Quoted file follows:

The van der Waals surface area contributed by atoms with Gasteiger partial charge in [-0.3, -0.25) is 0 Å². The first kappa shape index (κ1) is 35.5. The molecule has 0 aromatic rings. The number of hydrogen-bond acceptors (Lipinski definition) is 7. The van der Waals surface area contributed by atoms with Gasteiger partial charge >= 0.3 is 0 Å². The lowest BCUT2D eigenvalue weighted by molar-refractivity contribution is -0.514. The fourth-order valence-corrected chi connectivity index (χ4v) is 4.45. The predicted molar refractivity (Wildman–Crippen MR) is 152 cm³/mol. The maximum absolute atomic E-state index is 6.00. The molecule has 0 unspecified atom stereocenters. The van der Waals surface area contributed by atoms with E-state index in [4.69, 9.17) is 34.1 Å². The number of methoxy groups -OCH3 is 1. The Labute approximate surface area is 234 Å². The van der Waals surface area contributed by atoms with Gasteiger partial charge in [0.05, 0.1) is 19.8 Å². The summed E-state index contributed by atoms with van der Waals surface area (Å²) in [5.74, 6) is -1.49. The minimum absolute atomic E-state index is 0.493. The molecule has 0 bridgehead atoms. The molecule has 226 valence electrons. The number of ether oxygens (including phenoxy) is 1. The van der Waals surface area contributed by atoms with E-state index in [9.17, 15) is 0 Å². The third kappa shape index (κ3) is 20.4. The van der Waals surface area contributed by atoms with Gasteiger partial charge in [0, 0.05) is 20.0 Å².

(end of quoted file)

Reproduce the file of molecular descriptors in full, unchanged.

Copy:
The van der Waals surface area contributed by atoms with Gasteiger partial charge in [-0.3, -0.25) is 0 Å². The first kappa shape index (κ1) is 35.5. The molecule has 0 aromatic rings. The number of hydrogen-bond acceptors (Lipinski definition) is 7. The van der Waals surface area contributed by atoms with Gasteiger partial charge >= 0.3 is 0 Å². The lowest BCUT2D eigenvalue weighted by molar-refractivity contribution is -0.514. The fourth-order valence-corrected chi connectivity index (χ4v) is 4.45. The predicted molar refractivity (Wildman–Crippen MR) is 152 cm³/mol. The maximum absolute atomic E-state index is 6.00. The molecule has 0 unspecified atom stereocenters. The van der Waals surface area contributed by atoms with E-state index in [4.69, 9.17) is 34.1 Å². The number of methoxy groups -OCH3 is 1. The Labute approximate surface area is 234 Å². The van der Waals surface area contributed by atoms with Gasteiger partial charge in [0.05, 0.1) is 19.8 Å². The summed E-state index contributed by atoms with van der Waals surface area (Å²) in [5.74, 6) is -1.49. The minimum absolute atomic E-state index is 0.493. The molecule has 0 bridgehead atoms. The molecule has 226 valence electrons. The number of ether oxygens (including phenoxy) is 1. The van der Waals surface area contributed by atoms with E-state index in [9.17, 15) is 0 Å². The third kappa shape index (κ3) is 20.4. The van der Waals surface area contributed by atoms with Gasteiger partial charge in [0, 0.05) is 20.0 Å².